Battle of Britain

180 Squadron



"Suaviter in modo fortiter in re " ("Agreeably in manner, forcibly in act")


In front of two arrows in saltire, the points upwards, a velvet glove. The velvet glove is introduced to convey the idea of the iron hand within It, while the arrows "have reference to the speed with which the squadron acts".

HM King George VI, April 1945.

History of 180 Squadron:

No. 180 Squadron was formed at West Raynham, Norfolk, on 13th September 1942, as a light-bomber squadron equipped with North American Mitchells. Early in October it moved to Foulsham - also in Norfolk - and it was from there, on 22nd January 1943, that it flew its first operational mission against the enemy - a raid on oil targets at Terneuzen (Ghent) in Belgium. Of the six aircraft which took part in the raid, two failed to return. One of the missing aircraft was captained by the CO, Wing Commander CC Hodder AFC.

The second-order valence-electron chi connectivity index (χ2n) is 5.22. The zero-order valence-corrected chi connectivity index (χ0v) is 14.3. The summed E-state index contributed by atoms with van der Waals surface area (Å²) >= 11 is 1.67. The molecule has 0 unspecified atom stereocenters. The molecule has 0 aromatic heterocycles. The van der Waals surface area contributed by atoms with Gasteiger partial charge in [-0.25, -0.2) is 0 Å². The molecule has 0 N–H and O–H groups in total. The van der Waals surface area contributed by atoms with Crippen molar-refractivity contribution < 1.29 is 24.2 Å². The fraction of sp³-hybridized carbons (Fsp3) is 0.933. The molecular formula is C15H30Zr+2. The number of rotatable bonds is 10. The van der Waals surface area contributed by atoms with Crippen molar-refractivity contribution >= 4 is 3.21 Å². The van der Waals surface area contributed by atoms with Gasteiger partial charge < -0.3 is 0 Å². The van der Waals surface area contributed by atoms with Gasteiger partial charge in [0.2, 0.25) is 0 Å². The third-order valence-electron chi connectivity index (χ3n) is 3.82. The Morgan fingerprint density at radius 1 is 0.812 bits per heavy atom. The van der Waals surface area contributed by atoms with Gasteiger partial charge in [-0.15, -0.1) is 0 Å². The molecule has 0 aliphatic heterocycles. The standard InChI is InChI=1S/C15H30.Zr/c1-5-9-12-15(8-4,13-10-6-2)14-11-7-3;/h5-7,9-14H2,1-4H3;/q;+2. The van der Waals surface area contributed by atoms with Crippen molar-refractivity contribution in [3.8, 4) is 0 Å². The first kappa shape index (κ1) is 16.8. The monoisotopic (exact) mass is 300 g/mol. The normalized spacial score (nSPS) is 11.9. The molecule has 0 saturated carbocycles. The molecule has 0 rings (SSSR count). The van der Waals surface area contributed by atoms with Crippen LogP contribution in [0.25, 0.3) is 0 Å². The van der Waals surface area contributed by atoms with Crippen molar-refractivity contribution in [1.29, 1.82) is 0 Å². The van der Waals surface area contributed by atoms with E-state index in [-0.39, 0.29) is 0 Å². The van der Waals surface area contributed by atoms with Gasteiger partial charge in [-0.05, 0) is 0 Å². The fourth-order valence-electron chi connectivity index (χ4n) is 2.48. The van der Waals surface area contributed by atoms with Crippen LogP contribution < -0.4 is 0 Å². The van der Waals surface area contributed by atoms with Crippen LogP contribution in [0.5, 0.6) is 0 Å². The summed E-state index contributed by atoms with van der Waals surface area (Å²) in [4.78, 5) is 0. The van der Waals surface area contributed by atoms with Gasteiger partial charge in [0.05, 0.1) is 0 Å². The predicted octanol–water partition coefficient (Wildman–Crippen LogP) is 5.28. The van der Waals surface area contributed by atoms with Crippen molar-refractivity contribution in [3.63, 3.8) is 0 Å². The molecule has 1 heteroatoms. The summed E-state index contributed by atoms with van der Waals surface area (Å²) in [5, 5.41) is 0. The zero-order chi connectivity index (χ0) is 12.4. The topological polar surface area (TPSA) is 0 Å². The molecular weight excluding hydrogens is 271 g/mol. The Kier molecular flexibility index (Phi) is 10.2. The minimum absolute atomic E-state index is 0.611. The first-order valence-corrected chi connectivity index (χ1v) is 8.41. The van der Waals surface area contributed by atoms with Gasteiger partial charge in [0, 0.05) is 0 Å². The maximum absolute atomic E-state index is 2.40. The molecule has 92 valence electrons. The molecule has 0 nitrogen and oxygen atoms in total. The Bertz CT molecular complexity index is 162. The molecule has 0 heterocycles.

Along with the majority of No 2 Group's squadrons, No 180 joined No 2 TAF during 1942-43. No.180 moved to Germany as part of the occupational forces and was renumbered No.69 squadron on 31 March 1946.

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